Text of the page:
pic_201410_16Bad news this morning. The Court of Appeal, Singapore’s highest court since we abolished appeals to Britain’s Privy Council, has ruled that Section 377A of the Penal Code is not unconstitutional. Section 377A criminalises sex between men, and is the key piece of legislation that justifies a plethora of other rules and regulations that discriminate against gay people.

I haven’t had time to read the 100-page judgement — thus a short post today – but snippets reported in the press this morning, such as this below, suggest that it is going to be a screamer, crying out for deconstruction. Continue reading ‘So now, the constitution’s the problem?’

About 64,000 naturalised citizens between 2000 and 2010

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About 64,000 persons became naturalised Singapore citizens in the decade between 2000 and 2010, my calculations show. About 50,000 of them would have been be old enough to vote in the 2011 general election, making up about 2.3 percent of the 2,211,102 registered electors in that year. Some readers may consider 64,000 an alarming figure, others would more likely say this is quite ordinary for a city-state that has always been open to migration. There will even be some who, objecting to the high influx of foreigners, consider my estimate unbelievably low.

Certainly, the government considers this a very sensitive piece of information seeing how they steadfastly do not release the numbers. I had to sleuth through the census figures of 2000 and 2010 to make this estimate.  Continue reading ‘About 64,000 naturalised citizens between 2000 and 2010′

Time to realise we’re suffering from post-traumatic stress syndrome

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Vikram Khanna’s review of the book Hard Choices: Challenging The Singapore Consensus (Donald Low and Sudhir Thomas Vadaketh, with contributions from Linda Lim and Thum Ping Tjin, NUS Press) has gotten me to write after — deep apologies — a long break. My thoughts have also gathered as dread mounts over the likely onslaught of propaganda next year marking the fiftieth anniversary of the Singapore state’s caesarian birth. I will explore here the ways in which we continue to be traumatised by those beginnings.

More common than the belief in God is the opinion in Singapore that the PAP government is more focussed on economic growth than anything and everything else. Some speak of this focus as understandable; others would describe it as a curse. Few outside of government see this obsession as an unalloyed good thing.

What I have found interesting is how infrequently people choose to explore where this focus (or pathology, if you wish) sprang from. Like mental illness, we have a tendency to take it as something whose origins are beyond our understanding. It just is. It may not be easy to live with, but who knows how such demons of the mind came to roost? Continue reading ‘Time to realise we’re suffering from post-traumatic stress syndrome’

On academic responsibility

Guest essay by Liew Kai Khiun

In May 2013, Harvard Professor Niall Ferguson caused a storm by attributing the limitations of the premises of the theories of the prominent economist John M. Keynes to his sexuality where:

Speaking at the Tenth Annual Altegris Conference in Carlsbad, Calif., in front of a group of more than 500 financial advisors and investors, Ferguson responded to a question about Keynes’ famous philosophy of self-interest versus the economic philosophy of Edmund Burke, who believed there was a social contract among the living, as well as the dead. Ferguson asked the audience how many children Keynes had. He explained that Keynes had none because he was a homosexual and was married to a ballerina, with whom he likely talked of “poetry” rather than procreated. The audience went quiet at the remark. Some attendees later said they found the remarks offensive.[i]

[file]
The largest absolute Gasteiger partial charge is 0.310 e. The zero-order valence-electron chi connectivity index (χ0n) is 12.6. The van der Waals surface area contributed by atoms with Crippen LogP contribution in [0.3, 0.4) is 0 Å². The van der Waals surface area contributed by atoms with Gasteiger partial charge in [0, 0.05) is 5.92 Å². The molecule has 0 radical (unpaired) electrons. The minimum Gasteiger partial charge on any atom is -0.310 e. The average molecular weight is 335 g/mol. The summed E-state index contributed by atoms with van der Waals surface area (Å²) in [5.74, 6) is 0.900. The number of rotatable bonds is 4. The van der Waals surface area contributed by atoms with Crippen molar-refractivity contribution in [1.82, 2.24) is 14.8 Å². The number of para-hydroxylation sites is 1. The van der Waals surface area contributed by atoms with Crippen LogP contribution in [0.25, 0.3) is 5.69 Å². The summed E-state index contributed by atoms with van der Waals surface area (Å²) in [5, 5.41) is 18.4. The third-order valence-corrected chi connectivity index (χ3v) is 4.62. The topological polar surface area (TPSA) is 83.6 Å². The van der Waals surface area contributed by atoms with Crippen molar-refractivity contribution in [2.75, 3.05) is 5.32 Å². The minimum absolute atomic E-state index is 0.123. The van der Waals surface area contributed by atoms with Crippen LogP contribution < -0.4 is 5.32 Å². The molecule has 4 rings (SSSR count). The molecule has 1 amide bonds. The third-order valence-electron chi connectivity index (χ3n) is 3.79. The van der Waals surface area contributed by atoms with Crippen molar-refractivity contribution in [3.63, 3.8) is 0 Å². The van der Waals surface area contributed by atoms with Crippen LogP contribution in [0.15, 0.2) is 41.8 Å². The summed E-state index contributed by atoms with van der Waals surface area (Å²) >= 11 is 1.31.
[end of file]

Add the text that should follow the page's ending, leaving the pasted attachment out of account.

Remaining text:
Continue reading ‘On academic responsibility’

Is Lawrence Khong’s battle flag for victory or for show?

It’s difficult to make sense of what Pastor Lawrence Khong is trying to do. In the past few weeks, he’s taken the lead in attacking the Health Promotion Board (HPB), and now the Health Minister Gan Kim Yong, over the HPB’s FAQ on sexuality. Khong accused the HPB of disseminating a message that “condones same-sex relationships and promotes the homosexual practice as something normal”.

When Gan answered a parliamentary question from Lim Biow Chuan (PAP, Mountbatten) in a manner not to Khong’s liking, Khong turned his guns on the minister too. You can read Gan’s parliamentary reply here. Lim, in case people have forgotten, gave one of the most homophobic speeches in Parliament in 2007 when Section 377A, the anti-gay law, was debated. Continue reading ‘Is Lawrence Khong’s battle flag for victory or for show?’

Not at taxpayers’ expense

I had a sense of deja vu when Law Minister K Shanmugam said that allowing migrant workers to challenge deportation orders through the judicial process would mean that  “every foreigner is entitled to stay here at taxpayers’ expense, housed here at taxpayers’ expense” (source), while the cases wend their way through the courts.

The same “it costs too much” argument was regularly deployed by supporters of the death penalty in previous years. It goes along these lines: society should not be burdened with having to feed and clothe a prisoner on a life sentence; it’s more economical to hang him. However, the government itself did not, to my knowledge, use this argument. It came from various members of the public. Continue reading ‘Not at taxpayers’ expense’

From words to deeds, attention to detail matters

I see bad English all over Singapore, but because I don’t want to sound like a language Nazi, I hold myself back, seldom writing about it. On the other hand, I don’t think I need to be apologetic about it. Getting language right takes the same attitude — attention to detail — that stands a person in good stead. More generally, a culture or economy that devalues the striving for excellence shortchanges itself. I sometimes think a widespread neglect of language quality in Singapore reflects a neglect of perfectionism, which shows up in a myriad ways from train breakdowns and bus delays to stark gaps in the social safety net. Continue reading ‘From words to deeds, attention to detail matters’


For an update of the case against me, please see AGC versus me, the 2013 round.